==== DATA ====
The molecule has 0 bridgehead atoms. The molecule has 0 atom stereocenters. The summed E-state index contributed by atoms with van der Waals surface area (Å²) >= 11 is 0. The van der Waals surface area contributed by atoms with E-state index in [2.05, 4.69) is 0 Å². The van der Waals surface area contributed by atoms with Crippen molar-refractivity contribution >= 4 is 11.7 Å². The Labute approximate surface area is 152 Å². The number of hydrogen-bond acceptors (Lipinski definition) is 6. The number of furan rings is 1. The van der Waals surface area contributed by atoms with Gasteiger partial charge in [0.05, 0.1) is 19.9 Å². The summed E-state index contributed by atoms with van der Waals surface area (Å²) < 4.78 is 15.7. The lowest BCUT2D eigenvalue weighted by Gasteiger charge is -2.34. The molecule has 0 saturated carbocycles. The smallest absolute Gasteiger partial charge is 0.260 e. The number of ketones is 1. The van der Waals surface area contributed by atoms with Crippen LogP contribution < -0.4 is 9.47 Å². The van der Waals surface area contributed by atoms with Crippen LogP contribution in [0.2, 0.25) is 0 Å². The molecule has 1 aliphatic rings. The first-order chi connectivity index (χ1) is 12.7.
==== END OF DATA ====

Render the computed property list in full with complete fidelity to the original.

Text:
The molecule has 0 bridgehead atoms. The molecule has 0 atom stereocenters. The summed E-state index contributed by atoms with van der Waals surface area (Å²) >= 11 is 0. The van der Waals surface area contributed by atoms with E-state index in [2.05, 4.69) is 0 Å². The van der Waals surface area contributed by atoms with Crippen molar-refractivity contribution >= 4 is 11.7 Å². The Labute approximate surface area is 152 Å². The number of hydrogen-bond acceptors (Lipinski definition) is 6. The number of furan rings is 1. The van der Waals surface area contributed by atoms with Gasteiger partial charge in [0.05, 0.1) is 19.9 Å². The summed E-state index contributed by atoms with van der Waals surface area (Å²) < 4.78 is 15.7. The lowest BCUT2D eigenvalue weighted by Gasteiger charge is -2.34. The molecule has 0 saturated carbocycles. The smallest absolute Gasteiger partial charge is 0.260 e. The number of ketones is 1. The van der Waals surface area contributed by atoms with Crippen LogP contribution < -0.4 is 9.47 Å². The van der Waals surface area contributed by atoms with Crippen LogP contribution in [0.2, 0.25) is 0 Å². The molecule has 1 aliphatic rings. The first-order chi connectivity index (χ1) is 12.7.